Paper No. 36
Presentation Time: 9:00 AM-6:30 PM
THE IMPACT OF BASIN GEOMORPHOLOGY ON THE SEDIMENT SIZE OF FINE-GRAINED BEAVER-RELATED DEPOSITS IN NORTHERN YELLOWSTONE NATIONAL PARK
In northern Yellowstone National Park beaver damming increases riparian habitat along many streams. The beaver’s ability to create a dam that causes sediment deposition depends on the type and size of building material used by the beaver. Aspen or willow trees, mud, and rocks are used in the construction of beaver dams resulting in low velocity zones immediately upstream of the dam, creating pond areas. Beaver-related deposits are recognized in terrace stratigraphy be the presence of abundant organic matter and beaver-chewed twigs. A range of sediment thickness and particle sizes are associated with late Holocene beaver-related deposits in northern Yellowstone National Park. The grain size of sediments associated with beaver damming is potentially a function of the size of the drainage basin because of higher discharges associated with larger basins that may limit beavers’ ability to build dams that sufficiently reduce water velocity for deposition of clay. Therefore beaver-related deposits on larger streams may have less clay and larger median grain sizes. Alternatively, beaver-related sediment on larger streams may be deposited in other low energy environments such as beaver-forced overbank floods where more clay is deposited.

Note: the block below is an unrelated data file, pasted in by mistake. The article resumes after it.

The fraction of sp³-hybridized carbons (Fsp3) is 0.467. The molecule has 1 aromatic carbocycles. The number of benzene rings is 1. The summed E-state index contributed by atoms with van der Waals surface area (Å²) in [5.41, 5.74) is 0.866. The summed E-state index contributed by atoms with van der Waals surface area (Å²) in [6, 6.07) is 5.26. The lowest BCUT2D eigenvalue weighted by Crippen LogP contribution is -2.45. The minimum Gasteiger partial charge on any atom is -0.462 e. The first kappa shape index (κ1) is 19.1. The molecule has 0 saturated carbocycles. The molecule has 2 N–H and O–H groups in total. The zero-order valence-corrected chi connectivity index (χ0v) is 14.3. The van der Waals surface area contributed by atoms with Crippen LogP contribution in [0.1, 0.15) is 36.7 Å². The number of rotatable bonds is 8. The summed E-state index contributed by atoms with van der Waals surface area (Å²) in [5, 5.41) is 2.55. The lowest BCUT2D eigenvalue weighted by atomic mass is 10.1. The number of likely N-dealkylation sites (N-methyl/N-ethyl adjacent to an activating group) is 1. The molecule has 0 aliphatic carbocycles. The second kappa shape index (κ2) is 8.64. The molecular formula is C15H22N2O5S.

Initial observations show that late Holocene beaver-related deposits are mixtures of fine-grained sediment and organic debris that is best characterized by soil texture nomenclature (relative to abundances of sand, silt and clay). Larger drainage basins such as the Gardner River (basin area = 95.0 km2) contain beaver-related deposits comprised of sandy clay loams with clay and sand abundances ranging between 20-35% and 45-80%, respectively. Smaller drainage basins, such as Geode Creek (basin area = 0.66 km2), contain more silty-sand loams with clay and sand abundances ranging between 5-20% and 30-60%, respectively. The smaller percentage of clay in beaver-related deposits on the larger streams may be the result of differences in the types of depositional environment associated with beaver on larger streams. On larger streams, floods may cause more frequent dam failures resulting in overbank floods that deposit more clay on floodplains. Future analysis of particle size by laser diffraction will provide more precise estimates of clay abundance in these deposits.